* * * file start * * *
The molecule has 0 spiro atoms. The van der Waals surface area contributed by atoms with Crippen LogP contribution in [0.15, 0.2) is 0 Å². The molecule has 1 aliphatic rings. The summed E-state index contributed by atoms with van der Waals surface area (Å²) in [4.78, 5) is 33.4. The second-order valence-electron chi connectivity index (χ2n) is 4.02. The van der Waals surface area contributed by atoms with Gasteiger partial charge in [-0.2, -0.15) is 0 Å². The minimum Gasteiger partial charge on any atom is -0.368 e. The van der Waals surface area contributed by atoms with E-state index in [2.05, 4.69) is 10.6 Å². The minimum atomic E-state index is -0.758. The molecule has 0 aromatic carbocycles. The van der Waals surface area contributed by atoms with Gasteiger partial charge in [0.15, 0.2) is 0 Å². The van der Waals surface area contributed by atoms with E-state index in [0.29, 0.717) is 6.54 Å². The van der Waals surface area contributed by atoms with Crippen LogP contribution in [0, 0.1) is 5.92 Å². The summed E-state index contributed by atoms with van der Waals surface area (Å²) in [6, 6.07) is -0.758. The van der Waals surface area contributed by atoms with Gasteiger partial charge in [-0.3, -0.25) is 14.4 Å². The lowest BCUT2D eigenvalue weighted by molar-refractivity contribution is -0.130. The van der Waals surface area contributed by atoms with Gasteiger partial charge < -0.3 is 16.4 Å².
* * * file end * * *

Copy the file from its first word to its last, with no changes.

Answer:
The molecule has 0 spiro atoms. The van der Waals surface area contributed by atoms with Crippen LogP contribution in [0.15, 0.2) is 0 Å². The molecule has 1 aliphatic rings. The summed E-state index contributed by atoms with van der Waals surface area (Å²) in [4.78, 5) is 33.4. The second-order valence-electron chi connectivity index (χ2n) is 4.02. The van der Waals surface area contributed by atoms with Gasteiger partial charge in [-0.2, -0.15) is 0 Å². The minimum Gasteiger partial charge on any atom is -0.368 e. The van der Waals surface area contributed by atoms with E-state index in [2.05, 4.69) is 10.6 Å². The minimum atomic E-state index is -0.758. The molecule has 0 aromatic carbocycles. The van der Waals surface area contributed by atoms with Gasteiger partial charge in [0.15, 0.2) is 0 Å². The van der Waals surface area contributed by atoms with E-state index in [0.29, 0.717) is 6.54 Å². The van der Waals surface area contributed by atoms with Crippen LogP contribution in [0, 0.1) is 5.92 Å². The summed E-state index contributed by atoms with van der Waals surface area (Å²) in [6, 6.07) is -0.758. The van der Waals surface area contributed by atoms with Gasteiger partial charge in [-0.3, -0.25) is 14.4 Å². The lowest BCUT2D eigenvalue weighted by molar-refractivity contribution is -0.130. The van der Waals surface area contributed by atoms with Gasteiger partial charge < -0.3 is 16.4 Å².